Antioch University Midwest is putting its Yellow Springs building up for sale and looking to tap in to Dayton’s college market.
The school has hired a national real estate firm to find potential buyers while also looking for a facility in “more robust markets, such as south Dayton,” said William Groves, interim chancellor of the Antioch University system, which has its administrative offices in Yellow Springs. Groves told the Antioch University community about the relocation plans in a letter this week.
The move comes as the university is refocusing its programs and business model, Groves said. Antioch, Groves said, will begin offering more online and “hybrid” courses than programs that require constant travel to a campus.
“This is a model that Antioch University helped pioneer,” Groves said in his letter. “With the demands for more flexible pedagogy, we must also re-think how we use our facilities to best meet our students’ needs.”
Officials from Antioch University and Yellow Springs Exempted Village Schools have discussed the idea of the Antioch building becoming a district school, said superintendent Mario Basora. But, the school district has no plans to buy the property at this time, Basora said.
Antioch University Midwest has around 500 students enrolled and is located at 900 Dayton St. in Yellow Springs, across the street from the village’s high school. Antioch University administrators could not be reached to comment on Wednesday.
The Antioch University relocation will be done in a way so students’ studies are not disturbed, Groves said. A meeting where details of the move will be discussed is scheduled for Thursday.
The sale of Antioch’s building, Groves said, is part of “our ongoing work to refine our academic strategy and align our campus facilities, accordingly.”
“The world needs Antioch University now more than ever, and together we will make certain that Antioch University long continues its 165-year mission of effecting victories for humanity,” Groves said.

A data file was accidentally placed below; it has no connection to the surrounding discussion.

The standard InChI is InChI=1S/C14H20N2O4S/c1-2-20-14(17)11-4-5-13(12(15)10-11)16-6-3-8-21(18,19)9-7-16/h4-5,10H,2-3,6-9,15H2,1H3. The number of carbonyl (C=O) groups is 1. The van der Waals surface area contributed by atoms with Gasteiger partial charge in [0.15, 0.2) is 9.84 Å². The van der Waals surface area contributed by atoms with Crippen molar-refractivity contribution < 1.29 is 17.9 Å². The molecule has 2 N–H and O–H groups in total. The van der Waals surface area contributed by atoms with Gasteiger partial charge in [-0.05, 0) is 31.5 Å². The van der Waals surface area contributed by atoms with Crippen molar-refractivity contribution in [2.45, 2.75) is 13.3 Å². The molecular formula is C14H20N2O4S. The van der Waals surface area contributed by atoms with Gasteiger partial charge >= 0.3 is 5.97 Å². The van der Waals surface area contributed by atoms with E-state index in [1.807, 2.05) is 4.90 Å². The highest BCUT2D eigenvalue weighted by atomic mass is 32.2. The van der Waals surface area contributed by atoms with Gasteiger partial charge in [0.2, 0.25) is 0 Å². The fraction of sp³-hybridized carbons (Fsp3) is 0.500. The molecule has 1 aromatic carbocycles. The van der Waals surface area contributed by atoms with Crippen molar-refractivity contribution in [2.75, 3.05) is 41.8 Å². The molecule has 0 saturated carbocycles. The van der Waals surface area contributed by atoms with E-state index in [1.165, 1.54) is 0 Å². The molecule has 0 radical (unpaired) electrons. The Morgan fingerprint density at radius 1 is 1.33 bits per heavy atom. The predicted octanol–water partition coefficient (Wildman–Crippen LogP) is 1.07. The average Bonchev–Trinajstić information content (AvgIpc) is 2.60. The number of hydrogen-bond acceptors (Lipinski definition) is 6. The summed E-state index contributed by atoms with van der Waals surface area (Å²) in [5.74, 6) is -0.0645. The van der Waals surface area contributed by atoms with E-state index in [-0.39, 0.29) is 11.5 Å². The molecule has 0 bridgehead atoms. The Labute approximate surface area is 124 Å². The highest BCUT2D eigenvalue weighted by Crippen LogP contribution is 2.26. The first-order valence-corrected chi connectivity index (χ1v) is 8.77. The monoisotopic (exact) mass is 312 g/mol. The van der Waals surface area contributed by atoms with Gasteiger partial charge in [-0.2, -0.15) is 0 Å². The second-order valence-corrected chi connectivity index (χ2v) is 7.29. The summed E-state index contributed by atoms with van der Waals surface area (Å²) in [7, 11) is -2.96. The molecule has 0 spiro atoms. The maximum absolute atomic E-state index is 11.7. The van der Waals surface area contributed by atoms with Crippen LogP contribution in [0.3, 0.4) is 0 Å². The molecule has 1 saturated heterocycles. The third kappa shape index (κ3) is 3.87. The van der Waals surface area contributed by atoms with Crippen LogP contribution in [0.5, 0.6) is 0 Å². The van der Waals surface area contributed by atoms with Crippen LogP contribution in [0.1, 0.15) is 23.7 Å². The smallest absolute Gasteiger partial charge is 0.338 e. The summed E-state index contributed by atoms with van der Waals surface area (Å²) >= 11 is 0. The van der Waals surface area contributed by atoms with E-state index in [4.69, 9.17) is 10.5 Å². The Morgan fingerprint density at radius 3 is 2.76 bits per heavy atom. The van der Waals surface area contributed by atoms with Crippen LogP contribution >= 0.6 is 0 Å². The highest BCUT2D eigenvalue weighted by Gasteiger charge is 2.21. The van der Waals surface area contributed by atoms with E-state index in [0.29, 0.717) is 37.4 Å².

Antioch University Midwest isn’t the only campus up for sale in the Dayton area.
Wilberforce University announced in January that it was looking to sell about 10 acres of campus, including two buildings, for $7 million. Rather than relocating, Wilberforce officials put part of campus up for sale so they could use the money to pay off some of the school’s debt.
Aside from the building announcement, Groves also said that the university is seeing an increase in enrollment, that accreditation for its programs is secure through 2024 and that the school has already raised $1.2 million in its three-year, $5 million fundraising campaign. The school is also expected to exceed its revenue target by 3.5 percent, according to the letter.
In February, the Higher Learning Commission, a regional college accrediting body, noted some concerns it had with student learning assessment, finances and institutional research at Antioch.
While those concerns have all been resolved, the HLC will return to Antioch in 2018 as part of a regularly scheduled evaluation, Groves said.
Almost one year ago, Antioch University announced it would disband its boards of trustees at all five of its U.S. campuses while making major leadership changes as part of a reorganization. The universities are now governed directly by a system-wide Board of Governors instead of individual boards of trustees at the five schools.
The reorganization also included the elimination of campus presidents in Yellow Springs, New England, Los Angeles, Seattle and Santa Barbara, according to a report in The Chronicle of Higher Education.
The private, non-profit Antioch University system, including the Yellow Springs campus, separated from the historic liberal arts college now known at Antioch College around a decade ago.
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